Franklin's Gardens is located in the St. James district of Northampton, approximately 1 mile from the town centre 
The Tetley's Stand holds 6,000 (est) people and has 19 executive boxes. The stand's capacity is split between the Gordon Terrace (named after former club secretary Jerry Gordon) and seating. Unlike premier league football stadiums, standing is allowed at rugby stadiums and the terracing was included as a specific part of the design. All of the people in the stand are under cover.
The Tetley's Stand also includes the club's major conferencing facilities, including the Rodber Suite, Captains' Suite and Heroes' Bar. There is full wireless internet access throughout the stand.
The Burrda Stand
In 2005 the South Stand was doubled in size raising the Gardens capacity from 12,100 to 13,591. The redevelopment involved extending the South Stand over the lake in the village area of the ground to make room for additional seating, seven new boxes, a premium members' club, as well another bar and extra toilet facilities. The South stand extension was finished in the 2005/2006 season. At the start of the 10/11 season is was announced that the South stand will be renamed the Burrda Stand after the club's new kit suppliers.
The Church's Stand
The Church's Stand is the other all seater stand. It was the last part of the old stadium to be developed and completed the horseshoe in the summer of 2002. It was opened by five club legends, former captains – Ron Jacobs, Don White, Gary Pearce, David Powell and Vince Cannon in November 2002.
The stand replaced the old Members' Stand which had lasted since the 1920s. It contains both the home and away dressing rooms, TV camera gantry, press bench, press room and a bar.
The Sturidge Pavilion
This is to the North of the ground and is made up entirely of Corporate Boxes. Also the pavilion can be rented out for different events like Weddings, Exhibitions, Business meetings etc. This is the area which is being considered for re-development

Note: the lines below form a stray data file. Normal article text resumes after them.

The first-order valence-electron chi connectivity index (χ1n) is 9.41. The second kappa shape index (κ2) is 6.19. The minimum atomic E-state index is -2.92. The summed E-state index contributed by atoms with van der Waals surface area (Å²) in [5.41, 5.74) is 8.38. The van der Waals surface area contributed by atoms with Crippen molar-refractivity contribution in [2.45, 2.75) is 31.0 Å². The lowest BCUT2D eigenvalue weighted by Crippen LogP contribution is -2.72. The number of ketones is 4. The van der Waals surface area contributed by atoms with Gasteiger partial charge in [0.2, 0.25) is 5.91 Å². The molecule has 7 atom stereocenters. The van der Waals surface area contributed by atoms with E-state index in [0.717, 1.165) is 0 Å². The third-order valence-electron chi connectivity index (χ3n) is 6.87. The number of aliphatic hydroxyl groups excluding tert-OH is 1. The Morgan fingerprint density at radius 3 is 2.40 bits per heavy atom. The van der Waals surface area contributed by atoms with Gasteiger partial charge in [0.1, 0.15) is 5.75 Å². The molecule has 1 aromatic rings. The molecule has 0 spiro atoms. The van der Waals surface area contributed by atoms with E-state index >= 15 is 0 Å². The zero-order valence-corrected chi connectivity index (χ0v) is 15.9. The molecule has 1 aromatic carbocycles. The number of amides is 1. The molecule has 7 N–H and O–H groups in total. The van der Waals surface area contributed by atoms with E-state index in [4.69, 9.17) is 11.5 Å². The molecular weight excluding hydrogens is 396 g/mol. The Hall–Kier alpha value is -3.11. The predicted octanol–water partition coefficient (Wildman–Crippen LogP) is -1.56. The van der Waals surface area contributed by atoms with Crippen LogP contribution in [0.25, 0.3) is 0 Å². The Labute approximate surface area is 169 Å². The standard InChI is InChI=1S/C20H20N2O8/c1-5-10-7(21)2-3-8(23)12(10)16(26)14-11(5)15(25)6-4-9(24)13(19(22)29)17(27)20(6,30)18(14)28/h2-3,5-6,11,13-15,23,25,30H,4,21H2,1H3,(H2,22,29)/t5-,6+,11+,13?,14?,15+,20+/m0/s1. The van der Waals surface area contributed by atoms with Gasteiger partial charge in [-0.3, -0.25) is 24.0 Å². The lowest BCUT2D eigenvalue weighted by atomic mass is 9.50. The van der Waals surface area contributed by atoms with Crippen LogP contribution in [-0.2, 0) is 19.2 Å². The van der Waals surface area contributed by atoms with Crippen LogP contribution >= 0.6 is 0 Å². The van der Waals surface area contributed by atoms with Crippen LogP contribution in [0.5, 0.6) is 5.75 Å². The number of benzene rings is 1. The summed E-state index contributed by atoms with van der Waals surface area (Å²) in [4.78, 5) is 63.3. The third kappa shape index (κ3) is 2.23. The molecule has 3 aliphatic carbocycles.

The New North Stand
The proposed new North Stand would have 3,500 new seats, taking overall capcity to 17,000, a large public bar on the ground floor, food and beverage outlets on a first floor concourse (similar to the current South Stand), 10 corporate boxes (less than at present) on the second floor and a function room on the third floor that will include a balcony overseeing the pitch. There will be an improved, state-of-the-art stadium control room, as well as significantly improved disabled facilities, toilets and first aid.
The club argue that the stadium expansion is dependent on any planning consent given to ASDA. The club contend that the money from ASDA will be used solely to cover the cost of improvements to the stadium and that neither the club nor any individual would profit financially from this deal.,
While the proposals for stadium expansion conform with current local and national planning policy, the associated retail developments would not comply with policies on restricting out-of-town retail development. In 2009, the Northampton Retail Strategy was produced by consultants CACI for Northampton Borough Council. This study concluded that further out-of-town retail development would harm the existing town centre.
Alternative measures for financing the stadium expansion include the club being offered a loan on favourable terms and/or alternative development taking place that conforms to planning policy.
Franklin's Gardens will appear in rugby challenge 2 video game.
The second LV= Cup final was played at the Gardens, seeing Gloucester beat Newcastle 34-7.
|20 March 2011
|Gloucester||34 - 7||Newcastle Falcons||Franklin's Gardens, Northampton
Referee: Dave Pearson (England)
|Try: Voyce 6'c, Fuimaono-Sapolu 57'c, Sharples 66'c, Dawidiuk 80'c
Con: Robinson (4/4)
Pen: Robinson 20', 51'
|Report||Try: Eves 74'c
Con: Gopperth (1/1)
Churchill Cup 2011
- List of rugby union stadiums by capacity
- List of English rugby league stadia by capacity
- List of European stadia by capacity
- Churchill Cup
- LV= CupAnglo-Welsh Cup